Request Message, Parameters and Contexts - 6.1

Talend ESB Service Developer Guide

EnrichVersion
6.1
EnrichProdName
Talend Data Fabric
Talend Data Services Platform
Talend ESB
Talend MDM Platform
Talend Open Studio for ESB
Talend Real-Time Big Data Platform
task
Design and Development
Installation and Upgrade
EnrichPlatform
Talend ESB

Usually, the resource method has one or more parameters representing a request message body, HTTP headers and different parts of the request URI. The resource method may only have one parameter representing a message body (and none in case of empty requests) but may have many parameters representing the headers or URI parts. @PathParam, @MatrixParam and @QueryParam capture various URI-related values while @HeaderParam and @Cookie capture various HTTP header values. @FormParam or JAX-RS MultivaluedMap can be used to capture name and value pairs of the form sequences.

The method parameter which has no JAX-RS annotations such as @PathParam does represent a request message. JAX-RS MessageBodyReader providers are responsible for reading the input stream and converting the data into this parameter object. JAXB-annotated, JAXP Source, InputStream and some other types are supported out of the box.

Method parameters representing URI parts or HTTP headers are the ones which have annotations such as @PathParam. These parameters are not handled by MessageBodyReader providers. The JAX-RS specification has the conversion rules which instruct the runtime to check the constructors or factory methods accepting Strings.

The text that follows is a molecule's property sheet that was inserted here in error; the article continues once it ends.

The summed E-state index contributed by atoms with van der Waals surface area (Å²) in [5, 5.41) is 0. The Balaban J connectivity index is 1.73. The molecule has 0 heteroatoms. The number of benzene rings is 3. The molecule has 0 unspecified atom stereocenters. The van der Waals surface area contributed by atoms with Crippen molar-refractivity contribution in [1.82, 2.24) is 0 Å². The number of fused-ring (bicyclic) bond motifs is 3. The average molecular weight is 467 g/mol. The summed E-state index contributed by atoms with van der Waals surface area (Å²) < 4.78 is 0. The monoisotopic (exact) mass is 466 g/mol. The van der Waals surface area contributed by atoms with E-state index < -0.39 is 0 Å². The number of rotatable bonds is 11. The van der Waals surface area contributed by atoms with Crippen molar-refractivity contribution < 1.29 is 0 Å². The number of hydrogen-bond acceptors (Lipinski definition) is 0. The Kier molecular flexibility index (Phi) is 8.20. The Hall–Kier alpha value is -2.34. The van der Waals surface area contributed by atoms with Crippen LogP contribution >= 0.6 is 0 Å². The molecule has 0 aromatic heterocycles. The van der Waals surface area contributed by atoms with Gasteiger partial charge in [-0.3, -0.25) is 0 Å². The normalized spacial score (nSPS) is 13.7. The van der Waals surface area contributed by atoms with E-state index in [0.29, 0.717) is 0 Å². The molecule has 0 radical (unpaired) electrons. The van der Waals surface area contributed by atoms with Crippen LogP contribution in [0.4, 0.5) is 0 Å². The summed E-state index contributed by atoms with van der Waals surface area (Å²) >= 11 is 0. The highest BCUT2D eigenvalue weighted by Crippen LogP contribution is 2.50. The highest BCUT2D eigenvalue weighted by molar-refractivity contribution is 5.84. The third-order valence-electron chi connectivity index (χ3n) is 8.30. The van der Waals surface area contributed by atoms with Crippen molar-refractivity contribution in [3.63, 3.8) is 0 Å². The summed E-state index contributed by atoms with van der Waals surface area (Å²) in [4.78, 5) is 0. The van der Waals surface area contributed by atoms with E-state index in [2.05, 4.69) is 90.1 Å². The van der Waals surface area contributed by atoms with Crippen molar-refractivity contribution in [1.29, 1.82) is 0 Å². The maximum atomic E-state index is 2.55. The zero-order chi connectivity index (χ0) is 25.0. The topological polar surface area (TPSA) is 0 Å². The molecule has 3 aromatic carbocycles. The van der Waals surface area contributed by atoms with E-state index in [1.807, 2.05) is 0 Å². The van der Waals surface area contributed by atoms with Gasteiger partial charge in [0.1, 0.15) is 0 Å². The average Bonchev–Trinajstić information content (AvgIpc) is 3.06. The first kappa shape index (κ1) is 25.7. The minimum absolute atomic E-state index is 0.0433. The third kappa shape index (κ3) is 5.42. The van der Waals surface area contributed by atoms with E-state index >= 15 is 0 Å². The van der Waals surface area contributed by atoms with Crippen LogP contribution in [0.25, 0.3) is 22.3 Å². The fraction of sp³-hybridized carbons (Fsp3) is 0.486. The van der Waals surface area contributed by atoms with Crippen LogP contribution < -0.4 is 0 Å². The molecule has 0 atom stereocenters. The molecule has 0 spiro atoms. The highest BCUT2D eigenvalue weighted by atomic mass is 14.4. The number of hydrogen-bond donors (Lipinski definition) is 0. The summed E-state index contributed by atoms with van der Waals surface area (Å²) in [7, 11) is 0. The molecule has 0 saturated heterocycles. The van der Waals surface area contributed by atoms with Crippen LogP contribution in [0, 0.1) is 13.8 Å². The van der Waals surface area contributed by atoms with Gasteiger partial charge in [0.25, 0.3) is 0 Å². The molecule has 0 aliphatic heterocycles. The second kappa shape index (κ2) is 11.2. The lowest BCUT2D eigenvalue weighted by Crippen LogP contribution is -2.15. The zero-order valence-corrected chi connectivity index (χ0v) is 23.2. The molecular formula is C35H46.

JAX-RS also introduces Contexts. Contexts represent the state of the request. UriInfo, HttpHeaders, SecurityContext, Request, HttpServeltRequest, etc are contexts which can be injected into the fields of the JAX-RS root resource instance or passed in as method parameters annotated with the @Context annotation. Contexts such as UriInfo, HttpHeaders and Request make it easy to introspect and use the information contained in the current request URI and headers while SecurityContext can be used to check if the current user is in the provided role. Injecting contexts in the fields is usually recommended as it may help simplify the method signatures, for example, given that the query values can be found from the UriInfo context adding explicit @QueryParam parameters to method signatures may not be needed. The runtime will ensure that the contexts injected into the fields of the singleton root resource are thread-safe. For example, here is how a resource method may look like before the introduction of contexts:

@Path("/")
public class BookResource {

   /**
    * Find the books with the id greater or equal to the passed id 
    * and the authors first name equal to the passed name
    */
   @GET
   public Response findBook(@QueryParam("id") Long id, 
      @QueryParam("name") String name) {
      // find the books
   }

}

In the above example, a method contains 2 query parameters. The alternative approach is to introduce a UriInfo context:

@Path("/")
public class BookResource {
   @Context
   private UriInfo context;
   /**
    * Find the books as requested by the user query
    */
   @GET
   public Response findBook() {
      MultivaluedMap<String, String> map = context.getQueryParameters();
      // iterate over the map, check all the query parameters, 
      // find the books
   }
    
}